You're totally right about the giant black table thing being cool-- it's kind of great to see an evil computer on screen who doesn't just feel like a ripoff of HAL from 2001: A Space Odyssey, and plus, that black table is just really cool. You can totally see why Dillinger built it for himself and put a lot of power into it-- it's like the world's coolest iPad, and 10 times as intimidating.
MCP isn't as cool in the computer to me-- that big red face just reminds me of the Wizard of Oz, and makes me wonder about the simpering man behind the curtain-- but he definitely works better than Sark, who doesn't just seem like an ineffectual yes-man but has one of the most ridiculous costumes in the whole thing (and given what Dumont has on as the Tower Guard, that's really saying something). What's up with that cowl thing around his neck? He looks as uncomfortable in there as a cat wearing a sweater.
Overall I'm more entertained by the bad guys than the heroes in this movie, I think because the basics of it are so familiar-- in the real world it's greedy corporate goons, in the computer world it's faceless and brutal armies. Like the story, it's all pretty schematic and a tale as old as time, but jazzed up with all the oddities of the Tron world it feels far more new.
Even today, when the computer effects of Tron seem ridiculously primitive, the visuals are what the movie is all about. It's impossible for me to put myself in the shoes of the people who saw the film in1982 and were dazzled by how advanced it looked, but I do appreciate how specific, unique and utterly weird all the visuals are, from the odd cowl costume that Sark wears to the angular, geometric design of the various ships they use to race toward Master Control.
I especially love what we see when Flynn gets sucked into the computer, the panorama of the entire computer world and all those weird kaleidoscope effects, like Vertigo's dream sequences run through binary code. The effects in combining the human actors with the animation look especially rough-- all those flickering, black-and-white faces and the hand-drawn coloring on the costumes makes you kind of nauseous after a while-- but it's remarkable how well the computer animation, no matter how crude, establishes its own particular vibe and runs with it. If only because Tron was a completely unique technological effort at the time, there's nothing else that looks quite like it.
I never know how newbies will react to this movie on a visual level so I'm glad you got it. Yet you're still selling them a bit short here. The thing is, the coloring on the costumes wasn't hand-drawn. It's a much more complicated process than that, involving rotoscopic techniques requiring tons of effort. Actually hand drawn cell animation, like the kind you're talking about, is a much easier way to create a glow effect like that. Unfortunately it wouldn't look as good. If you've ever seen cell animation used on older movies to create special effects, especially light effects, you know that it always looks like animation and never really looks like light. This process gives that glow a much more technological feel than you can get with cell animation, even if it's far more difficult. Sure it's rough at times, but it actually looks like glowing light, and that's a pretty huge achievement on its own. It looked even better on the big screen, or at least it does in my 6-year-old memory of it, watching from the back of a pick-up truck at a drive-in.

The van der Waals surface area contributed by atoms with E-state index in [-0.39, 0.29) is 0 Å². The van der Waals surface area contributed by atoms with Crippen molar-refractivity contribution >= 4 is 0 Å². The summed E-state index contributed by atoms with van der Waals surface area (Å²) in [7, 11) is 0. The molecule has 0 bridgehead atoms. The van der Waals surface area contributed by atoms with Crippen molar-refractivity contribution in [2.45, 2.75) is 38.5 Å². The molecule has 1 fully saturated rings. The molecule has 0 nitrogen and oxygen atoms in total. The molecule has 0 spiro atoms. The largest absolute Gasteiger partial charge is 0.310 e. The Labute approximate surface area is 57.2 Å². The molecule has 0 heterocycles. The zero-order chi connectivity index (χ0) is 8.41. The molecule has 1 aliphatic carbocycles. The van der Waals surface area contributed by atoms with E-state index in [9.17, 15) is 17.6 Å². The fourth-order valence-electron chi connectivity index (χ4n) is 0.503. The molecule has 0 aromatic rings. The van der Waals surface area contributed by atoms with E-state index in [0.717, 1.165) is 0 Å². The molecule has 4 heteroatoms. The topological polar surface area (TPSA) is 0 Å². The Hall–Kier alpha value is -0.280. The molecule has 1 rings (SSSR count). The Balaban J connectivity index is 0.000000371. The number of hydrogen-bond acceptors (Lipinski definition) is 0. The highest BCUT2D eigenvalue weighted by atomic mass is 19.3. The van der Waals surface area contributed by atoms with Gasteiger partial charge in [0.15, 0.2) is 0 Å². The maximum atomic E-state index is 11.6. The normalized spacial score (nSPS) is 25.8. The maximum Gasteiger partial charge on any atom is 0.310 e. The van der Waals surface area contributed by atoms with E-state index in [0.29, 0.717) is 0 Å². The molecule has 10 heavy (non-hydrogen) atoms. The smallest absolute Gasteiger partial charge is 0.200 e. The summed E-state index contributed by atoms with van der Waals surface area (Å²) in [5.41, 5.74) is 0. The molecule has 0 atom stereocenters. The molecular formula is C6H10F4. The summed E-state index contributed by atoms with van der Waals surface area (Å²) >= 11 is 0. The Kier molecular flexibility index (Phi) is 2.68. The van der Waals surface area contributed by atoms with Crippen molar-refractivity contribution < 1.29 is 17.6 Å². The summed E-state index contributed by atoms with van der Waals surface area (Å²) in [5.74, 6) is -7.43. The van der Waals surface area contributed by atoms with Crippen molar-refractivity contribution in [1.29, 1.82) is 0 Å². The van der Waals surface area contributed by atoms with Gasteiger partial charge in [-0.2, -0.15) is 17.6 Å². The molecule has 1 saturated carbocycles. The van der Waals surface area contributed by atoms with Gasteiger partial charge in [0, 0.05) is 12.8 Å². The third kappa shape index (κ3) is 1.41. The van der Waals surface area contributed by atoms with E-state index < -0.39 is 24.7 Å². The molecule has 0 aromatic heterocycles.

You pointed out earlier how difficult it was to distinguish the characters from each other in their costumes, and that's probably a valid criticism. It's also probably the reason Tron: Legacy has ditched the helmets entirely.
Consider that before Tron, the most CGI had ever been used for in movies was to create the occasional title sequence (as in The Black Hole) or to create a brief 2D, pixilated rendering (as in West World). No one had ever even considered using it to create anything substantive, let alone entire, 3D environments. But Tron took the leap, paving the way for a technology now used on almost every single movie you've seen lately in theaters. Tron was one of the most innovative movies of all time, yet the Academy Awards refused it a nomination because they thought the film cheated by using computer generated graphics.
Beyond the technology though, you're dead on about the way the film manages to create its own, unique vibe. Yes, you're also right most of it's pretty rough. I saw you grimacing during the blurry recognizer flying sequence. Still there'd really never been anything else like it. For all its digital wizardry, one of the big criticisms leveled at James Cameron's Avatar is that it borrows a lot of ideas, even visually from other sources. Avatar has battle mechs and dragons and flying fan boats, all stuff that's been used extensively elsewhere in science fiction. But lightcycles? Recognizers? Battles fought entirely using light-powered identity discs? Utterly unique ideas. Tron didn't just come up with a new way to do special effects, it came up with new things to use those new kinds of special effects on. There'd never been anything even remotely similar anywhere before and even now, decades later, lightcyles remain some of the coolest vehicles on screen ever. Admit it Katey, you want to ride off into the computer sunset with Jeff Bridges on a cycle made of light.